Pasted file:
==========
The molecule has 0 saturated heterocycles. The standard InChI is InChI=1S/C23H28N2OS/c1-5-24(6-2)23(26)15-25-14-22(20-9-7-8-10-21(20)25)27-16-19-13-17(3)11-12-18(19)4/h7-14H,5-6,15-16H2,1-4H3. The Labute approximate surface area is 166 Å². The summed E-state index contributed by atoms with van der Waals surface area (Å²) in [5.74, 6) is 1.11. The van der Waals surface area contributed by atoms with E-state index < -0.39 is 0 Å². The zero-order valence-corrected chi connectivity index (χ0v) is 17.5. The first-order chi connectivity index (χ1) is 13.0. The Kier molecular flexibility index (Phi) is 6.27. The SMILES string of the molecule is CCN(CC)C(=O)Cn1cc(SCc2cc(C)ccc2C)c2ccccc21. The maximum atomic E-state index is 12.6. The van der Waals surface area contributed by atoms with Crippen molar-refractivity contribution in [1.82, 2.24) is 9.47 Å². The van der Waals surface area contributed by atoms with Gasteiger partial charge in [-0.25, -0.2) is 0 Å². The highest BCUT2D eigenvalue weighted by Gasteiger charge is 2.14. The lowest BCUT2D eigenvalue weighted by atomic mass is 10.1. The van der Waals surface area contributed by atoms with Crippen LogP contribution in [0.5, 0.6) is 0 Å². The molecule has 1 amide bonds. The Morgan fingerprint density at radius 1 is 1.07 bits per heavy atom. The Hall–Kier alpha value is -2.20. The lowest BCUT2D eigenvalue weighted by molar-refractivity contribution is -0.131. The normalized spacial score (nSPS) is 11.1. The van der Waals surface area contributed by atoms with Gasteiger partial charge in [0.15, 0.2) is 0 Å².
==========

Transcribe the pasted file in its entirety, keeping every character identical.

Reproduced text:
The molecule has 0 saturated heterocycles. The standard InChI is InChI=1S/C23H28N2OS/c1-5-24(6-2)23(26)15-25-14-22(20-9-7-8-10-21(20)25)27-16-19-13-17(3)11-12-18(19)4/h7-14H,5-6,15-16H2,1-4H3. The Labute approximate surface area is 166 Å². The summed E-state index contributed by atoms with van der Waals surface area (Å²) in [5.74, 6) is 1.11. The van der Waals surface area contributed by atoms with E-state index < -0.39 is 0 Å². The zero-order valence-corrected chi connectivity index (χ0v) is 17.5. The first-order chi connectivity index (χ1) is 13.0. The Kier molecular flexibility index (Phi) is 6.27. The SMILES string of the molecule is CCN(CC)C(=O)Cn1cc(SCc2cc(C)ccc2C)c2ccccc21. The maximum atomic E-state index is 12.6. The van der Waals surface area contributed by atoms with Crippen molar-refractivity contribution in [1.82, 2.24) is 9.47 Å². The van der Waals surface area contributed by atoms with Gasteiger partial charge in [-0.25, -0.2) is 0 Å². The highest BCUT2D eigenvalue weighted by Gasteiger charge is 2.14. The lowest BCUT2D eigenvalue weighted by atomic mass is 10.1. The van der Waals surface area contributed by atoms with Crippen LogP contribution in [0.5, 0.6) is 0 Å². The molecule has 1 amide bonds. The Morgan fingerprint density at radius 1 is 1.07 bits per heavy atom. The Hall–Kier alpha value is -2.20. The lowest BCUT2D eigenvalue weighted by molar-refractivity contribution is -0.131. The normalized spacial score (nSPS) is 11.1. The van der Waals surface area contributed by atoms with Gasteiger partial charge in [0.15, 0.2) is 0 Å².